Working in the middle of the carnage on the still, lifeless form was Janet. Alan surmised it to be an infant due to the car seat nearby Janet, as well as the blue blanket on the grass. Behind Janet to the west was the sheriff’s deputy, kneeling over a woman who looked to be in bad shape. She did show movement occasionally. The officer had parked his car on the westernmost portion of the scene and shone his headlights east for light. On the opposite, eastern boundary of this drama was a body that had not moved since their arrival, uncovered. Alan couldn’t tell if it was a man or a woman from the distance and due to it resting at the edge of the darkness. He could only see that a body was lying there amongst the tall grass and weeds. He learned later that the sheriff had found no signs of life when he first arrived and realized the extent of the trauma before him. All the while the younger man, the only one upright in the grass-covered area, continued to stumble around and scream constantly in confusion.

“1-2-3-4-5. Breathe.”

Upon impact Joshua’s car seat had been launched like a missile through the hatchback’s windshield. Whether or not the seat belt had been in use I never found out. I say “I” dear reader, because for this tale I have chosen that name for myself. For approximately twenty minutes I watched Janet calmly and consistently administer CPR to baby Joshua. I watched her continue until the ambulance EMTs arrived and assessed the scene. Once ready, they relieved her from her work. While Janet had to stay for another twenty minutes to give her statements to the arriving police officials, I continued to watch my son, himself a child of fourteen months, sleeping in his car seat in the backseat of our car. He slept under a blue blanket very much like the one lying in the grassy weeds next to Joshua’s as yet unmoving body.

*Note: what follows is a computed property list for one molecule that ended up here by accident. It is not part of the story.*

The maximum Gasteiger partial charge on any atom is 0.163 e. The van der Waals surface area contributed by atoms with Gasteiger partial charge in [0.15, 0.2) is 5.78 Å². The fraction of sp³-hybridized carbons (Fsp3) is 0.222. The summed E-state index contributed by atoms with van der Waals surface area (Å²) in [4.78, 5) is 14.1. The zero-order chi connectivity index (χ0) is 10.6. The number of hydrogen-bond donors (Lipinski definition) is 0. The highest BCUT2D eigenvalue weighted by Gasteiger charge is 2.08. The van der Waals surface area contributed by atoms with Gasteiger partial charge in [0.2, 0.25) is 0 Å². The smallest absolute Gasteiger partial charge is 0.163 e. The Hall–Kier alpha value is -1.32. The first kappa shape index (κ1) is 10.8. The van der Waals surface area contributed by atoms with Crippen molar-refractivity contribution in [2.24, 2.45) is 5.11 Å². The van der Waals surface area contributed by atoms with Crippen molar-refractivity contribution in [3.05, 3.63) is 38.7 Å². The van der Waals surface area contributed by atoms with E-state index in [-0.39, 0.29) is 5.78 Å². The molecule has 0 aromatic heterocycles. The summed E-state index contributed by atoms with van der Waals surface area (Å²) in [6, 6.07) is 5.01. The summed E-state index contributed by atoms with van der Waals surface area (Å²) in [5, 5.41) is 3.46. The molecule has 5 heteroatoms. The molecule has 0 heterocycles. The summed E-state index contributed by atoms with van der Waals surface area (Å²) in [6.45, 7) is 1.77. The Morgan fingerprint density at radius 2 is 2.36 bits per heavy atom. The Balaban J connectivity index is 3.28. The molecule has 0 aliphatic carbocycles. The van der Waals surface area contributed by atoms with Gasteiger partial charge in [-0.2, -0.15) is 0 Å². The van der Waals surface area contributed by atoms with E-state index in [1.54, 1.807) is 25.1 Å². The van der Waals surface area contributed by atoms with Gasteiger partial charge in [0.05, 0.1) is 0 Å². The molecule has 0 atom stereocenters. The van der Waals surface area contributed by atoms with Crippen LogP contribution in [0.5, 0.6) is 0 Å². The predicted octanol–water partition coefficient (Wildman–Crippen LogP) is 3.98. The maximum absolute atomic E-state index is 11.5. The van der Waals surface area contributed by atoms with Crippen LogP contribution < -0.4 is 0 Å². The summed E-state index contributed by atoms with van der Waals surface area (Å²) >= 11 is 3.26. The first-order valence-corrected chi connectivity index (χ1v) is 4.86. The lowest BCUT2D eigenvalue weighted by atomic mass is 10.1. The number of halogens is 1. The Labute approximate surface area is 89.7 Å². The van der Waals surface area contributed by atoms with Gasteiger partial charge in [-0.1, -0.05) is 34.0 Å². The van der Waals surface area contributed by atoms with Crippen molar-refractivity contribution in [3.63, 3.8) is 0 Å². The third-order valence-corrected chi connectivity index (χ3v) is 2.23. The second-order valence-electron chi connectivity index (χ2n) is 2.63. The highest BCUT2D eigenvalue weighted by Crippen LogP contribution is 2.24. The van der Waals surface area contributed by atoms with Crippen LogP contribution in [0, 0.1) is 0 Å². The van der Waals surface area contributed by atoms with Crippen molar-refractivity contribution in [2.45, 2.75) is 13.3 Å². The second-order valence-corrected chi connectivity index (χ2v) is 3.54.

Finally, Janet was free to go. I had not spoke to her since we arrived on the scene of the accident a few minutes after it happened. The only assistance that arrived was the lone officer and upon seeing the situation Janet had directed me to stop. A physical therapist trained in CPR who helped design and establish the cardiac rehab program at her hospital, she recognized instantly that she was needed. I pulled off as far to the right shoulder as I could and stayed with our car. I left only to direct traffic with a trucker who had pulled his rig over to help force traffic to slow. Until his flares were lit all we had was my flashlight. Our son slept through it all.

We drove the rest of the trip home in silence, my wife staring ahead and coming down from the adrenal rush. Ninety minutes later, when in bed, the enormity of it all hit her. I won’t speak of this here.

A few days later she contacted a nurse she knows at the hospital where they took the victims of the accident. The driver of the car that had hit the hatchback was in fact pronounced dead at the scene. Alcohol was allegedly suspected as a contributing factor though we never knew that for certain. The parents of Joshua were recovering. She would have a long road ahead physically. Ben had escaped with minor injuries. The mental scars will remain for a lifetime.